Investing With Lending Club (Dec '13 Update)

by Michael on Jan 22, 2014 · 2 comments

Lending Club Logo

I’m a bit late with this, but… It’s time for another Lending Club update. As a reminder, I started this account with an initial deposit of $1,500 last summer and have contributed $1k/month since then.

At the end of December, I had $6,291.14 in outstanding notes, another $250 (5 notes worth) committed to loan in the process of being funded, and about $130 in cash waiting to be invested.

During December, I continued to receive payments from borrowers that I had back with my earlier investments. And, as that money accrued, I re-invested it in more $50 notes, just as I do with the $1k/month in new investments.

Looking inside my portfolio, I had 133 active notes, which included mostly Grade C notes (88), with fewer Grade D (39) and E (6) notes. This reflects my overall strategy of targeting somewhat riskier notes though, to the extent possible, I’d like to tilt even further toward the lower grades.

Related: Here’s an overview of my loan selection strategy.

The average interest rate of these notes was 16.42% and my net annualized return (NAR), as estimated by Lending Club stood at a bit over 16.6%.

Lending Club Returns

While I’ve seen some notes slip into the grace period in the past couple of months, which dropped my adjusted returns into the 14-15% range, all have recovered and my adjusted NAR has bounced back to match my NAR.

As for real-world returns, my own calculations have me with a 15.37% annualized return, which is a bit lower than my stated NAR. This is primarily due to the effects of idle cash, which Lending Club ignores when estimating returns.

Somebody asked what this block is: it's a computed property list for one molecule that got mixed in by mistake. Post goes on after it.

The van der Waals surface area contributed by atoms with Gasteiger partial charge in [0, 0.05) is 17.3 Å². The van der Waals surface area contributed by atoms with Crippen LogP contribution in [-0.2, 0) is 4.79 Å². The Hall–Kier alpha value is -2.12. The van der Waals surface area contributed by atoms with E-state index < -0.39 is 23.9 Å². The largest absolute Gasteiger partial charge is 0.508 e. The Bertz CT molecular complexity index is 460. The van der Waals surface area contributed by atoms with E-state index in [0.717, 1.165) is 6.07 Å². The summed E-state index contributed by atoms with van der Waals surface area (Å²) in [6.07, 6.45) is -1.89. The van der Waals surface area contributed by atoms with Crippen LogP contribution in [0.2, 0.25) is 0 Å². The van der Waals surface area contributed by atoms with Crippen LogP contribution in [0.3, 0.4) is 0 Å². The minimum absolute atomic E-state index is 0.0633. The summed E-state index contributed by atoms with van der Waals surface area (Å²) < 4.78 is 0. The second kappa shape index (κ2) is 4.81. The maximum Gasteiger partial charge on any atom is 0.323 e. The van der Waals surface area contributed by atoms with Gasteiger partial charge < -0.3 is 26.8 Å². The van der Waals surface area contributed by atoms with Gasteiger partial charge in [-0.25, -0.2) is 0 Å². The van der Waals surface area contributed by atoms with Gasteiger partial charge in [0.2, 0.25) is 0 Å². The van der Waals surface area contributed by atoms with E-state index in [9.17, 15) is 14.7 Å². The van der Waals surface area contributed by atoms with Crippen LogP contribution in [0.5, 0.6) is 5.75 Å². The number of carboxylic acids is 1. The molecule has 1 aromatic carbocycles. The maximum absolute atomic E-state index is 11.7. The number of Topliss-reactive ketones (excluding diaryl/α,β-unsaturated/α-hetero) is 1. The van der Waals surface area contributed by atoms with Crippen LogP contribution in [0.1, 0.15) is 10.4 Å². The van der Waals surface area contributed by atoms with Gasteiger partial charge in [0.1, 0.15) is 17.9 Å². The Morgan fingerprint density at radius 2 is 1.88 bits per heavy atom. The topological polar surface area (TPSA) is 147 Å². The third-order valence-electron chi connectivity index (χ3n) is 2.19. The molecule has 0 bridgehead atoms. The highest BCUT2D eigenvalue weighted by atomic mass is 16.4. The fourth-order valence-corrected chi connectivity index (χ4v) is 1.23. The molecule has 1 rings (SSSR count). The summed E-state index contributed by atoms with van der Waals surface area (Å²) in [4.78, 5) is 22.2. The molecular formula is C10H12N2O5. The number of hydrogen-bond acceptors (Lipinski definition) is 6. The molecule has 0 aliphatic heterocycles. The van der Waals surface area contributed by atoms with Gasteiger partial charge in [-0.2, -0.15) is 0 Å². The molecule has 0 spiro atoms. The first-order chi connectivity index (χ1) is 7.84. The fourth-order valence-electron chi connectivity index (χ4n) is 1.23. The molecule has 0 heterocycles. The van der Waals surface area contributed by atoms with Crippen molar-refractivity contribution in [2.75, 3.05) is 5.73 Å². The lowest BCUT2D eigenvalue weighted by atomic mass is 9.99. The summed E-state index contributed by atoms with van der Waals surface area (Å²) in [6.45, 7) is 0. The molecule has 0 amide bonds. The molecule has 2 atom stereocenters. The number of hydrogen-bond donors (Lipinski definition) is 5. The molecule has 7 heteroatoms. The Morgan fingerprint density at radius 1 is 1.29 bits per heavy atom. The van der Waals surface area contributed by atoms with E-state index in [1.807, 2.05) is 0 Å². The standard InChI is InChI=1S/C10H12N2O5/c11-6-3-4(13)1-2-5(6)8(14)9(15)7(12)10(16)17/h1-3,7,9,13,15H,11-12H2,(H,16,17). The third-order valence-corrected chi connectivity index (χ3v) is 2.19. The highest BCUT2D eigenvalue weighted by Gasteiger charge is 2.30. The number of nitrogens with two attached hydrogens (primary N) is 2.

So… All is well with my p2p portfolio. Yes, I’m sure that some (hopefully small) fraction of my loans will ultimately default. But for now, at least, I’m on track to meet (if not exceed) my goal of 10-12% annual returns.

If you’d like to play along, you can get started here.

1 Mark January 22, 2014 at 10:53 pm

I tried out Lending Club from 2009 to 2011. Overall I think its a good concept and a great way for investors to make decent returns and also to help those looking to borrow money. In 2.5 years I think I only had two notes default. My problem was with the taxes and that is why I withdrew my money. You have to wait for a special document from Lending Club and that comes very late. Secondly, all the interest you earn requires an additional form as part of your 1040 return. The interest is not reported on a 1099 INT. Lastly, and really most importantly I recall that it was all treated like income thus no tax savings like long term capital gains. For me, I found it was better to buy stocks and ETF’s in my taxable account and then I can control what tax events I have each year. I also invested in a little bit better grade of notes than Michael, so it will be interesting to see his default rate in another year or two. The economy is a little better now, so maybe default rates have dropped. Good luck to all those that try this investing approach.

2 Michael January 23, 2014 at 8:08 am

You are correct that earnings from Lending Club are taxed as ordinary income. And yes, that’s a bit of a bummer.

Also, having invested with Lending Club in the past, I agree that the tax situation can be a bit complicated. But I never found it to be that much of an impediment. That’s actually a good topic for a future post. Thanks!

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